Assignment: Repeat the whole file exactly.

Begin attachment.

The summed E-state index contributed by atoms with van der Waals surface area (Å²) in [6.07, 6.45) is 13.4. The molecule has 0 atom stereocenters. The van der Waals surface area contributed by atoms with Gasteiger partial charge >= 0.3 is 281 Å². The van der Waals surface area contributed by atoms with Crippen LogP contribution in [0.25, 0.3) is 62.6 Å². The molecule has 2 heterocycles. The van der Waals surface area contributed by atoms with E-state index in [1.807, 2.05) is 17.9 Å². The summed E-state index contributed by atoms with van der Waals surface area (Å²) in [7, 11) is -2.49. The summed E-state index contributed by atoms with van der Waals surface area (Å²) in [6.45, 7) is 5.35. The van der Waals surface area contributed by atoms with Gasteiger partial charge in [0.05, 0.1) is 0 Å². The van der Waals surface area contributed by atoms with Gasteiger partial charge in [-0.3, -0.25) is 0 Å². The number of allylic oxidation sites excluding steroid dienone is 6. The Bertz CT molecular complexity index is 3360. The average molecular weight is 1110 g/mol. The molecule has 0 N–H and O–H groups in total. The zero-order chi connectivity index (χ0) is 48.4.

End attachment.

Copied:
The summed E-state index contributed by atoms with van der Waals surface area (Å²) in [6.07, 6.45) is 13.4. The molecule has 0 atom stereocenters. The van der Waals surface area contributed by atoms with Gasteiger partial charge >= 0.3 is 281 Å². The van der Waals surface area contributed by atoms with Crippen LogP contribution in [0.25, 0.3) is 62.6 Å². The molecule has 2 heterocycles. The van der Waals surface area contributed by atoms with E-state index in [1.807, 2.05) is 17.9 Å². The summed E-state index contributed by atoms with van der Waals surface area (Å²) in [7, 11) is -2.49. The summed E-state index contributed by atoms with van der Waals surface area (Å²) in [6.45, 7) is 5.35. The van der Waals surface area contributed by atoms with Gasteiger partial charge in [0.05, 0.1) is 0 Å². The van der Waals surface area contributed by atoms with Gasteiger partial charge in [-0.3, -0.25) is 0 Å². The number of allylic oxidation sites excluding steroid dienone is 6. The Bertz CT molecular complexity index is 3360. The average molecular weight is 1110 g/mol. The molecule has 0 N–H and O–H groups in total. The zero-order chi connectivity index (χ0) is 48.4.